GALBALLY

From A Topographical Dictionary of Ireland, 1837

GALBALLY, a town and parish, in the barony of COSTLEA, county of LIMERICK, and province of MUNSTER, 8 miles (S. S. W.) from Tipperary, on the road to Mitchelstown; containing 5563 inhabitants, of which number, 560 are in the town. This place, in which are the ruins of several religious establishments, appears to have been formerly of considerable importance; an abbey for Franciscan friars was founded near the town in 1204, by Donagh Cairbre O'Brien, which flourished till the dissolution, when it was granted to John of Desmond. In 1601, the Lord-President Carew summoned the chiefs of every county in this province to meet him at this place, where he appointed Lord Barry general of the whole force of Munster. The abbey being included in the forfeiture of Sir John Fitzgerald's estates, the rectory, parsonage, and vicarage of Galbally, the parsonage and prebend of Killenellig with all the glebe, and tithes, except those belonging to the vicar, and other lands belonging to the abbey were, in 1611, granted to Thomas Cantwell, Esq.

The ancient town was situated at the head of the glen of Aherlow, which being the only pass into Tipperary from the northern and eastern parts of Cork, and the western parts of Limerick, was frequently contested by the rival chieftains, but remained for more than 300 years in the possession of the O'Briens and Fitzgeralds. The present town is situated near the foot of the Galtee mountains, and contains 110 houses, of which some are well built of stone and roofed with slate, but the greater number are mean thatched cabins.

Fairs for black cattle and pigs are held on May l2th and October 15th, and petty sessions every alternate Wednesday. A penny post and a constabulary police force have been established in the town. The parish is mountainous, and there are large portions of waste land, which is gradually being brought into profitable cultivation; the mountains to their very summit afford good pasturage for numerous herds of cattle, and there is a considerable quantity of bog. Limestone abounds, and there are quarries of good building stone and slate, and a thin stratum of coal.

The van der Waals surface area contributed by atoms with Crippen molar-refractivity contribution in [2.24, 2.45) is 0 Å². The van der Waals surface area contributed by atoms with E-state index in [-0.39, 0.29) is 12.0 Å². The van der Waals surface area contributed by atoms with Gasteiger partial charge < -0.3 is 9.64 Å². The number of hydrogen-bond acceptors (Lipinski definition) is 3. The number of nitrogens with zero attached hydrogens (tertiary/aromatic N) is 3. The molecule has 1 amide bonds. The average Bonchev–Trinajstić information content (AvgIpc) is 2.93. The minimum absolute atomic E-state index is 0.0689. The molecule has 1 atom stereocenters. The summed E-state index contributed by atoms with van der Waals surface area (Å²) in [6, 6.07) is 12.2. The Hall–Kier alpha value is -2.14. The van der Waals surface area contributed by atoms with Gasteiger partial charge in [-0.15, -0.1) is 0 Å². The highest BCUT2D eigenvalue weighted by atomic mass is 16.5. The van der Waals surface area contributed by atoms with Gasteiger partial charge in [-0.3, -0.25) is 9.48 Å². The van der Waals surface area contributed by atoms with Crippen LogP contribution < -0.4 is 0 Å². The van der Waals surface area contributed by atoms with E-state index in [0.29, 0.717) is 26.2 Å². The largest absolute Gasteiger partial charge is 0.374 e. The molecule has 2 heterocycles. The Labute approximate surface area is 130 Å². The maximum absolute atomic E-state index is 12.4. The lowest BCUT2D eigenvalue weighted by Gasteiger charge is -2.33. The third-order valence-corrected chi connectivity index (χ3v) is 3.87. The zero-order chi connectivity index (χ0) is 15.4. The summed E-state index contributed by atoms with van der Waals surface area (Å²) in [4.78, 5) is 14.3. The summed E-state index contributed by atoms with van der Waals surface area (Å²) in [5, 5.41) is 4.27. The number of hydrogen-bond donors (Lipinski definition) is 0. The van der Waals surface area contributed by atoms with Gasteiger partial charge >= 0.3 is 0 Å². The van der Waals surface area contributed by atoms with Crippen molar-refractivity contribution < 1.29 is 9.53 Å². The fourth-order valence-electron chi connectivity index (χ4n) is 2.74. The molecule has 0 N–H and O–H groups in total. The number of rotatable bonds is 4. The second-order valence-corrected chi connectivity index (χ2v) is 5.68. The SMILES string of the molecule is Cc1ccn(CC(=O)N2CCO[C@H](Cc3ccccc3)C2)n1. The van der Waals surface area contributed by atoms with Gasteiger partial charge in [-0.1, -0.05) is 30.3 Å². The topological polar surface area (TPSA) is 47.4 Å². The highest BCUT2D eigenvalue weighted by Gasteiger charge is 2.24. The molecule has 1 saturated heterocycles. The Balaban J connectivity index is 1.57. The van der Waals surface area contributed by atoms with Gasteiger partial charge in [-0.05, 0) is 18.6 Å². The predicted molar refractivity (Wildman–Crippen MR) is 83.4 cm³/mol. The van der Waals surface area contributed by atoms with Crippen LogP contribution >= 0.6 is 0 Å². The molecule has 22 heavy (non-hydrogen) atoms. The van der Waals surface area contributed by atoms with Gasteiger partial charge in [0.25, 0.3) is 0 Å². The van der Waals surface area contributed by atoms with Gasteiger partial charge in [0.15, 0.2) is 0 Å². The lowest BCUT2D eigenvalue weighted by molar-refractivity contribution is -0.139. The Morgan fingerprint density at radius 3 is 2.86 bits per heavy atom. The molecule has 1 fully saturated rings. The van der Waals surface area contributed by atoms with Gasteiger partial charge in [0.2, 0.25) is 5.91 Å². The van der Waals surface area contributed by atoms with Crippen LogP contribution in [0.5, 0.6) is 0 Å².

The scenery is boldly diversified, and there are several handsome seats, of which the principal are Massy Lodge, the elegant residence of Lord Massy; Riversdale; of Hugh Massy, Esq.; Castlereagh, of G. Bennett, Esq.; Janeville, of the Rev. R. Lloyd; the Cottage, of W. Lewis, Esq.: Annagurra, of T. T. Adams, Esq.; and Stagdale, of W. Massy, Esq., with a fine avenue of stately beech trees. The living is a rectory and vicarage, in the diocese of Emly, forming part of the union of Duntrileague, and of the corps of the prebend of Killenellig in the cathedral church of Emly. The tithes amount to £600; the glebe-house is a large handsome residence, and the glebe comprises 14 acres.

There are some remains of the parish church, consisting of the side walls, 121 feet in length, of rude masonry and perforated with narrow and circular-headed windows. In the R. C. divisions the parish is the head of a union, comprising also the parish of Clonbeg: the chapel, in the village of Galbally, is a spacious building, erected in 1834, at an expense of £900; and there is also a chapel at Clonbeg. A large and handsome parochial school-room, capable of holding 600 children, was erected at an expense of £300, and is chiefly supported by the Massy family; and there are three private schools, in which are about 300 children, and a dispensary. There are some remains of the ancient Franciscan friary.

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